So once the recession is over we will be OK? Right? Wrong according to the IMF. They are claiming that once the recession passes, countries will need to work on closing their gaping fiscal deficits without triggering further collapses in output. They will also need to service bloated national debts. The International Monetary Fund estimates that among the Group of 20 nations whose leaders meet in London this week, the industrialised members will have increased their national debts by an average equivalent to nearly 25 per cent of gross domestic product between 2007 and 2014.
That is a heavy burden. But, to 2050, the cost of this crisis will be no more than 5 per cent of the financial impact they face from the ageing of their citizenry. As the IMF says, “in spite of the large fiscal costs of the crisis, the major threat to long-term fiscal solvency is still represented, at least in advanced countries, by unfavourable demographic trends”.In the UK, for example, the government expects the extra annual costs imposed by ageing to reach 1.6 per cent of GDP by 2017-18. That is an increase in spending equivalent to the cost of servicing a rise in the national debt burden of about 37 per cent of GDP, according to FT calculations. That outstrips the 29 percentage point rise that the financial crisis and economic downturn are expected to inflict.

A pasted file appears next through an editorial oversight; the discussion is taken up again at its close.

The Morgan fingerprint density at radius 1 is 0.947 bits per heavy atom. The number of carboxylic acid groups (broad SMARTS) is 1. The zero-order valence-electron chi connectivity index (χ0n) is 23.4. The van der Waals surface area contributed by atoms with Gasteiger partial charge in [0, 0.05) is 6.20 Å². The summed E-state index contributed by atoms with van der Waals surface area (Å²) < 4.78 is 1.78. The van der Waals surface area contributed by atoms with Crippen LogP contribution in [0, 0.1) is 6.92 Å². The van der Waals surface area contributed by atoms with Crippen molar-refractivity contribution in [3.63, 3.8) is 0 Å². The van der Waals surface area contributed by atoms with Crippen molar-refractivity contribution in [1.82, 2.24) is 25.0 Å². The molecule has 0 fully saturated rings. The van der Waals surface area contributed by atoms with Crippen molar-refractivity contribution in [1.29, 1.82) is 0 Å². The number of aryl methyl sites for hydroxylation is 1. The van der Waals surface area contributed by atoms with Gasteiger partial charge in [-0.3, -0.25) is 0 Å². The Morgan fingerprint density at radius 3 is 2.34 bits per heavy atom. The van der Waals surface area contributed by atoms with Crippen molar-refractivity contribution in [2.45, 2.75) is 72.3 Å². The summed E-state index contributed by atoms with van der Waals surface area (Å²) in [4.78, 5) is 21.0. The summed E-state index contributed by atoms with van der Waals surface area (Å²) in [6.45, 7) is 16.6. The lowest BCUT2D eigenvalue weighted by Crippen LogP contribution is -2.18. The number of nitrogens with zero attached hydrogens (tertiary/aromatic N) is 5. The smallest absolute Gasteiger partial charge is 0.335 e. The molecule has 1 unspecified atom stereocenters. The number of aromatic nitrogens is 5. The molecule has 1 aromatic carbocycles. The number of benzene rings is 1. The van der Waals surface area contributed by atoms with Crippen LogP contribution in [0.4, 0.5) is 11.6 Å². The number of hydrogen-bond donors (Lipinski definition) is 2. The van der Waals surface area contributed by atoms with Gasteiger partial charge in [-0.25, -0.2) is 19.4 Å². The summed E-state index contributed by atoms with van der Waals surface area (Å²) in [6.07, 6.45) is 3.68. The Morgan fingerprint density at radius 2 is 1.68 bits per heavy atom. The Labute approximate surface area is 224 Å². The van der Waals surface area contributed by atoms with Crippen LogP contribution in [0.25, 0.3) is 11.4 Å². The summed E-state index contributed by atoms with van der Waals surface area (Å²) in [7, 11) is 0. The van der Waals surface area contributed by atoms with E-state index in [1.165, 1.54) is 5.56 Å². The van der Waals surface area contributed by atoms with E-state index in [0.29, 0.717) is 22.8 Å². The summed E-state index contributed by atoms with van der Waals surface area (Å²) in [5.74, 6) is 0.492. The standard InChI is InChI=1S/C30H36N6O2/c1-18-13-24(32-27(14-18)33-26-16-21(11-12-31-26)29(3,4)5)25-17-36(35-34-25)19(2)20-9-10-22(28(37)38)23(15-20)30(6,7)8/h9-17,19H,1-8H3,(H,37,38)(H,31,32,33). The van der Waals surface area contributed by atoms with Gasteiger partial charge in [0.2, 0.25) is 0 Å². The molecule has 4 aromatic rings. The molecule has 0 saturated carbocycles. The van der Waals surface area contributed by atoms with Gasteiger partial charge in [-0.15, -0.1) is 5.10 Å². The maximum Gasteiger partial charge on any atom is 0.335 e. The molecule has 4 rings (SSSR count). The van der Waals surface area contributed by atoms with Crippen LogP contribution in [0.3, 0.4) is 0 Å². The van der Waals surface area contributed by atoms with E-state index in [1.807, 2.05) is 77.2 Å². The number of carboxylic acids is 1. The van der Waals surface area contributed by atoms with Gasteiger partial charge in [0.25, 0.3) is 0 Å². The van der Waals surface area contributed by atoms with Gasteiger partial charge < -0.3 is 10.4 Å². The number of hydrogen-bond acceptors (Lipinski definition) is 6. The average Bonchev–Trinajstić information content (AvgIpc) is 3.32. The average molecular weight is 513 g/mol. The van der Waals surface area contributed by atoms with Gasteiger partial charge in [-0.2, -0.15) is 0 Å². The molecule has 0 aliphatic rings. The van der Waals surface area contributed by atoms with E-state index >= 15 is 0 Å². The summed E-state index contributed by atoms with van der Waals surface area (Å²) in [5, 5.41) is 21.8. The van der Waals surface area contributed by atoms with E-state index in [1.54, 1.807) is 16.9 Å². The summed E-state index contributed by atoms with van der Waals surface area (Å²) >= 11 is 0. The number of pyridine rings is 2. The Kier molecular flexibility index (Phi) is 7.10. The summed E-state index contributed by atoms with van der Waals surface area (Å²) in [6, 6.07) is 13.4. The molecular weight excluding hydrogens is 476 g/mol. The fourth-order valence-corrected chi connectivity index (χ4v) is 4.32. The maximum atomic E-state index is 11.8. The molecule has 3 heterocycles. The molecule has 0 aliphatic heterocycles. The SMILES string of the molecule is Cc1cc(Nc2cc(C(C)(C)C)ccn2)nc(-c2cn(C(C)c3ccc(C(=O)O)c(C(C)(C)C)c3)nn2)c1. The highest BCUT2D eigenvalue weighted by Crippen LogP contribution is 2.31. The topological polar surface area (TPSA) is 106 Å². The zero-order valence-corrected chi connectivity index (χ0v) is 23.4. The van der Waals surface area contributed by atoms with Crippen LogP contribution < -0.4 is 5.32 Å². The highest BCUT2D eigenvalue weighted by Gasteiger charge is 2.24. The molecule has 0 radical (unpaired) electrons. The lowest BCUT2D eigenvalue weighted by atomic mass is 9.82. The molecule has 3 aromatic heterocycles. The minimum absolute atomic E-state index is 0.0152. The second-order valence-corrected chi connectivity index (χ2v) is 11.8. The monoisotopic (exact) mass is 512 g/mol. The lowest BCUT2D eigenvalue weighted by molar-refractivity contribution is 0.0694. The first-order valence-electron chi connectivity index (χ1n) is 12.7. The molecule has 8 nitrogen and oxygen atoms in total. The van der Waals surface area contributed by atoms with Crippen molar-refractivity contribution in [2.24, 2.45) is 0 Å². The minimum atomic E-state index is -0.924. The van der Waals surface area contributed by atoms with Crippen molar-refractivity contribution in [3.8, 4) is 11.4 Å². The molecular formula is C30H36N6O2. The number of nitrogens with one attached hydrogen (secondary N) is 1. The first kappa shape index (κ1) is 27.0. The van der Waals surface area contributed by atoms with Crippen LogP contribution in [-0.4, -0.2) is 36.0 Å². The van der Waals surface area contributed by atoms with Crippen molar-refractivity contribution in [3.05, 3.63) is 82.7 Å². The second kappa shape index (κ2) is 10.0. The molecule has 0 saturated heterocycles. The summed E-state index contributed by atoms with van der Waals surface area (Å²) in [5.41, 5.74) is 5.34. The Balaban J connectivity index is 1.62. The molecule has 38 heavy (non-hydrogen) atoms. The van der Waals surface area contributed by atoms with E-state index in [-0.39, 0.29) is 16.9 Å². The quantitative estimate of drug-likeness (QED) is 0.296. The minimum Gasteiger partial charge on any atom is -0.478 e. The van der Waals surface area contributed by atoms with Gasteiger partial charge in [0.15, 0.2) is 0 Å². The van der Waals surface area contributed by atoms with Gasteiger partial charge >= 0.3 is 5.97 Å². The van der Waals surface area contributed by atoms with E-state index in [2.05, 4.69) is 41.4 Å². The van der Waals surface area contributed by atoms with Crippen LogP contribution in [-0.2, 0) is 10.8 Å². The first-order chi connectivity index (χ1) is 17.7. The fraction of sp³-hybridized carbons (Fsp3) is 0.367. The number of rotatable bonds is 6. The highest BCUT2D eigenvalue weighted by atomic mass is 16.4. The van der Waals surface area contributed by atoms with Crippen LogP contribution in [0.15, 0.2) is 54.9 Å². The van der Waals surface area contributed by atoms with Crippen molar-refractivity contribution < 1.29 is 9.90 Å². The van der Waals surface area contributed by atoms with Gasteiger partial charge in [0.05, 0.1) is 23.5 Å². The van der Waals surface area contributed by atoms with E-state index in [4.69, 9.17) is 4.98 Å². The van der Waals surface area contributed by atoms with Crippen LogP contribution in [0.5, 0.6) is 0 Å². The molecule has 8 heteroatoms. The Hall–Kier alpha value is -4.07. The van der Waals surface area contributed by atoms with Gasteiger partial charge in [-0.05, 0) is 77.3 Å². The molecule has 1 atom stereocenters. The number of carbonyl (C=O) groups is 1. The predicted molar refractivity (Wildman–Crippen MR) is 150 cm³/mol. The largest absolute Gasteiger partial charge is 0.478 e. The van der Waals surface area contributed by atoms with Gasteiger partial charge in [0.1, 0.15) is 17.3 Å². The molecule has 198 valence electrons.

The picture by the way is what in my presentations I like to call the Baby boomer tsunami. It is clear that this is coming yet it is so often ignored. The best we can do therefore is to keep as many boomers in paid work for as long as possible. Does our Government ever read these reports!